I need only one interrupt pin for simplicity because each of my buttons must trigged an interrupt. Then, depending on the button I press, digital pin attached drop to the ground while other pins wired in parallel must stay at +5V to determine which action the µC should execute.

Hope this is clear !

Edit: I guess diodes could be regular instead of zener, but I only have zener.

I need only one interrupt pin for simplicity because each of my buttons must trigged an interrupt.

This is a common subject on these forums, so I did some tests. I connected a simple, cheap push to make button to a resistor and a power supply and connected an oscilloscope across the button. With quick presses I typically measured a closed time for the button of around 150ms or more, with a bounce time of around 125μs. Maybe different people using different buttons will get different times, but I’ll go with what I have.
In detecting a button press you are looking for an event that lasts at least 150ms, this is an absolute age in terms of processor time. If you program is not getting completely round its loop in 10ms or less then you need to be asking why, and looking to either improve the code or using a faster processor. To be sure you are dealing with bounce you need to check the button input at least twice per press event; the first time you see it’s pressed, the second time you see it’s still pressed so you act on the press. 3 checks would be even better. So, given that a button press lasts at least 150ms, even if your code is rather slow and takes 50ms per loop, it is still going to be able to check the button input at least twice per loop, possibly 3 times.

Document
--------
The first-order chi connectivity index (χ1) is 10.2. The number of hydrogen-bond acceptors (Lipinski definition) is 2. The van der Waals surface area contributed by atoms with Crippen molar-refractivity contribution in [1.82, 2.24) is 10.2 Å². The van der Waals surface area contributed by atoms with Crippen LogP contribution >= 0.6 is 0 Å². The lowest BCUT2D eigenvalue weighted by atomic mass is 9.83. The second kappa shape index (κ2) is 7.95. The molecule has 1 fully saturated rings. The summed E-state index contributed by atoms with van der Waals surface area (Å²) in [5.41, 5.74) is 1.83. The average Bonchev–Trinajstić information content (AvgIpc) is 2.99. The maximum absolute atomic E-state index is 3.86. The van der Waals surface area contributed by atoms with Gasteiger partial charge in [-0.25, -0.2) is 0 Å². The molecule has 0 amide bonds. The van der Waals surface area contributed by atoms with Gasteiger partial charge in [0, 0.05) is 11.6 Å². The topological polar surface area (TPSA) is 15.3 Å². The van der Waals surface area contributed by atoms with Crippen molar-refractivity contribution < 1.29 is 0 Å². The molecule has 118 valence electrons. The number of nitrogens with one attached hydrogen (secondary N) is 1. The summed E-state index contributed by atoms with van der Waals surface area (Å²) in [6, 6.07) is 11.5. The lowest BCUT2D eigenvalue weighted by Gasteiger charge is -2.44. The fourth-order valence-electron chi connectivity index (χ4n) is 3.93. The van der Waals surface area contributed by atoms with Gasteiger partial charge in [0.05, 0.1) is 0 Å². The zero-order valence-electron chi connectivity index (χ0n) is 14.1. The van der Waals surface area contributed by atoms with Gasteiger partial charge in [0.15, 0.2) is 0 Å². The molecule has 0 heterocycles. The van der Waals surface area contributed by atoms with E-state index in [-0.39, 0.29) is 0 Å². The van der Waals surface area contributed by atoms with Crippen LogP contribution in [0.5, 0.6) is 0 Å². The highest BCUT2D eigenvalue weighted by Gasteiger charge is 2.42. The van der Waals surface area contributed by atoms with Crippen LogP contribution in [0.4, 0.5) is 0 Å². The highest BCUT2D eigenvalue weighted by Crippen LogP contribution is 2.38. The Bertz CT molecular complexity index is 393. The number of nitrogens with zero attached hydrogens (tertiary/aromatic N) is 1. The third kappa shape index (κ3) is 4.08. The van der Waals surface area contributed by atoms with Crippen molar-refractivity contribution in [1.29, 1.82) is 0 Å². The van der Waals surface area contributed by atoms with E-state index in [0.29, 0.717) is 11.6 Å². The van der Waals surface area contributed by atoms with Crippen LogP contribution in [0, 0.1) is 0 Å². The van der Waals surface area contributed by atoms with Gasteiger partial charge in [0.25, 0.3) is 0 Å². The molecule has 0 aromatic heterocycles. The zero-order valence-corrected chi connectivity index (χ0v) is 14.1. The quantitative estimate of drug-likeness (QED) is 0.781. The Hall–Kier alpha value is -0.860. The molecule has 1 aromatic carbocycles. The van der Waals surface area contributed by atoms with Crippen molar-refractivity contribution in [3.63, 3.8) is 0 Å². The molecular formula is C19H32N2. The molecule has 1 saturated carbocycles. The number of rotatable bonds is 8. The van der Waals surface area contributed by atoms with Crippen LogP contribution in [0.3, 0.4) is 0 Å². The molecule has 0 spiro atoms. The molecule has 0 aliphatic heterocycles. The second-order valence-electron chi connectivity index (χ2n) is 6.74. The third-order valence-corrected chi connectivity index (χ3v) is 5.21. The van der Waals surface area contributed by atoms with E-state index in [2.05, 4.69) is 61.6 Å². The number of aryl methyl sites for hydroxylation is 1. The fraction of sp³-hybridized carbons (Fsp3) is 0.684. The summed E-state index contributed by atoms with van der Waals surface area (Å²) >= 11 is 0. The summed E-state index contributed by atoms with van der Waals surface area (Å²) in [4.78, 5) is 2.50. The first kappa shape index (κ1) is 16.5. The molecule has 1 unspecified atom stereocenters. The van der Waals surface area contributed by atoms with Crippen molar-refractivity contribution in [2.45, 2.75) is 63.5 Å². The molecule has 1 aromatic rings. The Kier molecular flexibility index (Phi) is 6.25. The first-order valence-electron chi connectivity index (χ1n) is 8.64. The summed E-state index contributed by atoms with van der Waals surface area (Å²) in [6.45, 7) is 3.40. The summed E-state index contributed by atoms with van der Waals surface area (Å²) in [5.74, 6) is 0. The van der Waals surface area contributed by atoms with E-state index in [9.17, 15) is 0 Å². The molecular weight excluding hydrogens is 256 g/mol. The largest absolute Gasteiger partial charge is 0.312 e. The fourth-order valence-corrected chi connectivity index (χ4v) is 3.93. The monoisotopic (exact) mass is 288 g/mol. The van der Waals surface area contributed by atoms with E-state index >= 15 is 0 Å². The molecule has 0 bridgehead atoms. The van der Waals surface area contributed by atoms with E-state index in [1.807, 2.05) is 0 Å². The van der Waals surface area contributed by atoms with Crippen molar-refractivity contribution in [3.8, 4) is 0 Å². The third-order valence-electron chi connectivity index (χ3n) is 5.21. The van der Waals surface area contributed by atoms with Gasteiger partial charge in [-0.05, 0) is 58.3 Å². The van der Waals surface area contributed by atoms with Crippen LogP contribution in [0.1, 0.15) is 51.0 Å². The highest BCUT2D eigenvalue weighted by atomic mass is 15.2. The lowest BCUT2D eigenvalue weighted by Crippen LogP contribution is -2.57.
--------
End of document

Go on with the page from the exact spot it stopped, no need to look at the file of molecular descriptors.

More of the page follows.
An interrupt is what you use when you need something to be dealt with faster than your loop time. If you have an event that cannot wait 5ms or 10ms or 50ms or however long your loop takes THEN you use an interrupt. However, an interrupt is steeling time from your loop, so an interrupt has to be over and done very quickly, preferably in a time period measured in microseconds and quite possibly in less than the 125μs bounce I measured with my cheap button. Maybe another button will have even longer bounce. You should not have an interrupt taking this amount of time away from the loop. An interrupt is the wrong tool for button inputs and if you use an interrupt to detect and de-bounce a button press you are asking for trouble.

You can find a tutorial for de-bouncing at de-bounce tutorial, or you can try the code I have included below.

/* Simple button debounce for 4 buttons. Increments a count and sends the updated count to the serial monitor once per button press */
/* Tested on an Uno */
/* Connect simple push to make buttons between 0V and pin 2, 0V and pin 3, 0V and pin 4 and between 0V and pin 5 */

#define noOfButtons 4     //Exactly what it says; must be the same as the number of elements in buttonPins